Here I’ll briefly summarised from The difference between stocks and bonds explained.
If you choose to invest in a company, there are two routes available to you:
- Equity (also known as stocks or shares)
- Debt (also known as bonds)
- issued by firms
- priced daily
- listed on a stock exchange
- effectively loans, where the investor is the creditor
- in return for lending money to issuer, the investor receives an annual income as well as the ultimate repayment of principal amount (unless issuer defaults or the bond is purchased at premium)
- can be issued by both companies and governments
What are the differences?
1. Shareholders versus bondholders rights.
When investors buy shares in a company:
- they become one of many co-owners
- significant shareholders can shape company’s strategy
- right to veto and veto corporate proposals
- Upside: share price can rise in value, allowing investors to sell their holding and make a profit.
- Companies can also share their profits via dividend payments to shareholders
- Downside: shareholders are not promised any economic returns.
- Share prices can fall significantly; shareholders may have to sell at a loss or wait and hope the shares recober
- Company can go into liquidation; shareholders are the last to be repaid.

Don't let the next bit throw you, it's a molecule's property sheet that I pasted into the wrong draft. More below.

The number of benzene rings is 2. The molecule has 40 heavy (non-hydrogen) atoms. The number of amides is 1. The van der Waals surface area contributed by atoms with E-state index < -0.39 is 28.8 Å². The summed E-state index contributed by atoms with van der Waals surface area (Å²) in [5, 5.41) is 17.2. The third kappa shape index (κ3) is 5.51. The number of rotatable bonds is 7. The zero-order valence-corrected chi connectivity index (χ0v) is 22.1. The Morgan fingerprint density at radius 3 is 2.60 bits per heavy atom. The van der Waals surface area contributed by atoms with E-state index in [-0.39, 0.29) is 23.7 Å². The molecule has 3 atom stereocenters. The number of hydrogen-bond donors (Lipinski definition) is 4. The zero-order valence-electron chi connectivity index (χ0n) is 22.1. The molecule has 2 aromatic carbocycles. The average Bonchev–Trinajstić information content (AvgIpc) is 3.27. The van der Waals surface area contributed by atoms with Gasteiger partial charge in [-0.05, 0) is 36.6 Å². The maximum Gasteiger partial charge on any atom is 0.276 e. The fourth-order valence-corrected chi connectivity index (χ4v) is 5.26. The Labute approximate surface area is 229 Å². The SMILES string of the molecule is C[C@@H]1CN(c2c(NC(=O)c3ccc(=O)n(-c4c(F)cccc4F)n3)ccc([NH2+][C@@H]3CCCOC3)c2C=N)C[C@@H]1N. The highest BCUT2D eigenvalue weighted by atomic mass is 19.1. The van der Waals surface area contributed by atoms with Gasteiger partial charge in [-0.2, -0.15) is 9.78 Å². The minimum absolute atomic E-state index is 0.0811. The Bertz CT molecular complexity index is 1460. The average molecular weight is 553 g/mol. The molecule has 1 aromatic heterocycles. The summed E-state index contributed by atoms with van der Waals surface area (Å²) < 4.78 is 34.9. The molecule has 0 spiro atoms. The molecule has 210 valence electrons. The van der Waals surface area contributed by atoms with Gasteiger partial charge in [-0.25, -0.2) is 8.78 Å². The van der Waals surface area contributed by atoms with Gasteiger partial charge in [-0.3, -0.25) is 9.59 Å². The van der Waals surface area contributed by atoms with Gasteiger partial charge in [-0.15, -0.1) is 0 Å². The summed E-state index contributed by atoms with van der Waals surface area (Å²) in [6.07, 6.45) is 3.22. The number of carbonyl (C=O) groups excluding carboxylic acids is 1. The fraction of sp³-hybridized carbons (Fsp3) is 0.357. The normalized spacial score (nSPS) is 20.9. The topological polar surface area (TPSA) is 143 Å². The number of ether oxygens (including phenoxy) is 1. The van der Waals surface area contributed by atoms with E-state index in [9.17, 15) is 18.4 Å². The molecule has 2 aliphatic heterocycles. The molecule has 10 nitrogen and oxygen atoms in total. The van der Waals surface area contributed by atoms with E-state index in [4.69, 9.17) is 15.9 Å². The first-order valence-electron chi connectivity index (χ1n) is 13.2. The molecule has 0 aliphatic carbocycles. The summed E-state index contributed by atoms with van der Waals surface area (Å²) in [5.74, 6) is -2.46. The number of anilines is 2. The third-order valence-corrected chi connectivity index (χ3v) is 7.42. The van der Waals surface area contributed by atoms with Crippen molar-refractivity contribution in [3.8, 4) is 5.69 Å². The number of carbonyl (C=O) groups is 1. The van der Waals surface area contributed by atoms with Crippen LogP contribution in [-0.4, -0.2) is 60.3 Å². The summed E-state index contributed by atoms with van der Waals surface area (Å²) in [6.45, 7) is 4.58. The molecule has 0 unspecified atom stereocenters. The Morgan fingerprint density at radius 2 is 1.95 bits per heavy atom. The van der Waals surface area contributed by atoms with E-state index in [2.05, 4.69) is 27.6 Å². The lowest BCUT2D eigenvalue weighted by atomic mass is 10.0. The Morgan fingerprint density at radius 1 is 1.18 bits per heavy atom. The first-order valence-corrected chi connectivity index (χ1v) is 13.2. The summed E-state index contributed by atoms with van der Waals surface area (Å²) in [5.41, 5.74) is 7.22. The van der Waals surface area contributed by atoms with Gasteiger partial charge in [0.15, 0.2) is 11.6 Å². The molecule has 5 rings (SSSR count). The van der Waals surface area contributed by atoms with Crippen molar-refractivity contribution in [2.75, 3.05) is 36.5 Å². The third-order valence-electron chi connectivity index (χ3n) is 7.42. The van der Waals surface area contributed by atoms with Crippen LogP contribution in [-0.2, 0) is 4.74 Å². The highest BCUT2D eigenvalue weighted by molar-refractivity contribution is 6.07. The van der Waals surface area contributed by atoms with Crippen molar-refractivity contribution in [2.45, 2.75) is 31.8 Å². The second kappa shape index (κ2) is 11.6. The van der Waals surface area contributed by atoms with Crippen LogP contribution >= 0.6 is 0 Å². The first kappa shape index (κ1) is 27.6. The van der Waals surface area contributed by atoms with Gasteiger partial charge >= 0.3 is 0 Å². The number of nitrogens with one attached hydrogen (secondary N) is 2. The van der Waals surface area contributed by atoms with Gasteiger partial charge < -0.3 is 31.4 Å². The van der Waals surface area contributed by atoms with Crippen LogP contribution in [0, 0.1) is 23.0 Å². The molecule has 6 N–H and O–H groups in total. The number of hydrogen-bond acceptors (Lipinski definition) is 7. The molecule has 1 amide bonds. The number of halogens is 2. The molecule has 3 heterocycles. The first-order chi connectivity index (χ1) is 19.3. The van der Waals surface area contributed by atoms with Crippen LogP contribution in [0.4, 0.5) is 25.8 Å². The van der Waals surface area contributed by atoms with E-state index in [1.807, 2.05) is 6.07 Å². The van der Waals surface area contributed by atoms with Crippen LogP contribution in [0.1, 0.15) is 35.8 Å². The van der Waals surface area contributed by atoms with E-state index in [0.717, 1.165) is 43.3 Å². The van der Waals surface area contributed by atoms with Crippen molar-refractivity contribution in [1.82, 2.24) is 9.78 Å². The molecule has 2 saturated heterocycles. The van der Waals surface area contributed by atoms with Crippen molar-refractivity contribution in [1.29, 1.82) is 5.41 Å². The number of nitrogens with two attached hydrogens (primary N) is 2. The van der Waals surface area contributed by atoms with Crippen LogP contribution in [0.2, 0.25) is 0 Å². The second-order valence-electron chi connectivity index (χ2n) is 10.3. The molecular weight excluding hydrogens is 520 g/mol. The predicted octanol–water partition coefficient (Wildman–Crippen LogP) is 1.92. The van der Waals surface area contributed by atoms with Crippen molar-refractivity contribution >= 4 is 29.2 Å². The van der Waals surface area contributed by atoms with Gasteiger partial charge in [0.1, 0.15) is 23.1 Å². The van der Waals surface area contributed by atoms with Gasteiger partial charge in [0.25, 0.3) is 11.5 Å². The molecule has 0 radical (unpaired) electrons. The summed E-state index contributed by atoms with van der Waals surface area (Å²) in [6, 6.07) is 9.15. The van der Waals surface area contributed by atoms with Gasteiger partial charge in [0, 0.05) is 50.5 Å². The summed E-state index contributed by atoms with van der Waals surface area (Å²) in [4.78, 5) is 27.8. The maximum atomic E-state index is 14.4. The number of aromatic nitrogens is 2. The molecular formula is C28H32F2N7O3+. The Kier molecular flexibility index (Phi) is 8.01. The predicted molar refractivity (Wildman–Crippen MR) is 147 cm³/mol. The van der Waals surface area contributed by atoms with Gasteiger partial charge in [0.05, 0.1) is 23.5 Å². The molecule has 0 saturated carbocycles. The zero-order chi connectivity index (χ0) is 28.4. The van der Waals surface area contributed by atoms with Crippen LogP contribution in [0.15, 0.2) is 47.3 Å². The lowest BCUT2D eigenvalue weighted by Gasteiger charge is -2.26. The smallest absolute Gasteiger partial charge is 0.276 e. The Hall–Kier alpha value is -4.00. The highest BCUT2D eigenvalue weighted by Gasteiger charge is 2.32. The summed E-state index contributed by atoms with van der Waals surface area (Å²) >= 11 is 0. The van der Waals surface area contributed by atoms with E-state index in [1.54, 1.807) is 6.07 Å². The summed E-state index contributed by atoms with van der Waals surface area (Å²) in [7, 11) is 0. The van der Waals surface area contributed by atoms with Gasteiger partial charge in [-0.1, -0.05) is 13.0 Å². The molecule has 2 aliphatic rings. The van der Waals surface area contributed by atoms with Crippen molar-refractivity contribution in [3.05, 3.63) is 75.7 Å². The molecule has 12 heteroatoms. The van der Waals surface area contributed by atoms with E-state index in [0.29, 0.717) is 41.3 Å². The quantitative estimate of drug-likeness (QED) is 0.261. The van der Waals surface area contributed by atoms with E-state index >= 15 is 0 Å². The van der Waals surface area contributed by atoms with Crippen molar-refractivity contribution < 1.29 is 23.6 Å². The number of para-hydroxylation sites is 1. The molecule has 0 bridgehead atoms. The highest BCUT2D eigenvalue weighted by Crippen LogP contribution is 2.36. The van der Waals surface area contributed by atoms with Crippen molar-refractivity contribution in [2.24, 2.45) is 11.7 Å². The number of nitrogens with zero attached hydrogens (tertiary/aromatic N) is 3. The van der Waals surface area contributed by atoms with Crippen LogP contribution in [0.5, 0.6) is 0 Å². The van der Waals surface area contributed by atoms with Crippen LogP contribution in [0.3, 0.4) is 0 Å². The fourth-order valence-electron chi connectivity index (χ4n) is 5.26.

Bondholders are in a more secure position if the company comes under bankruptcy. They fall under the category of creditors, and therefore are repaid before shareholders.
2. What about risk?
General rule of thumb in investing: the riskier the investment is, the higher the potential to make a gain, but the chance to make a loss is also higher.
- Shares are generally deemed riskier than bonds.
- Some bonds, issued by high-risk companies and governments, can be just as volatile as some shares. (Termed as high yield bonds.)
3. Complementary assets
Bonds and shares can work well together as part of a well-diversified portfolio. They tend to have low correlations with each other, meaning they respond differently to changes in the economic cycle.
If an economy is shrinking during a recession, interest rates are often cut, which tends to mean higher bond prices (and lower yields). This is a particularly good environment to invest in bonds.
Choosing the right investment
Before investing in either bonds or shares, it is important to ascertain your tolerance of risk. Do not invest what you cannot afford to lose, and it is a good idea to consult a professional financial adviser for guidance. And whatever your choice, it is worth considering a mutual fund where your investment is pooled with other people’s and invested in a wide range of assets. That means the effect of a default (in a bond fund) or share price fall (in an equity fund) is minimised.The difference between stocks and bonds explained, Fidelity International
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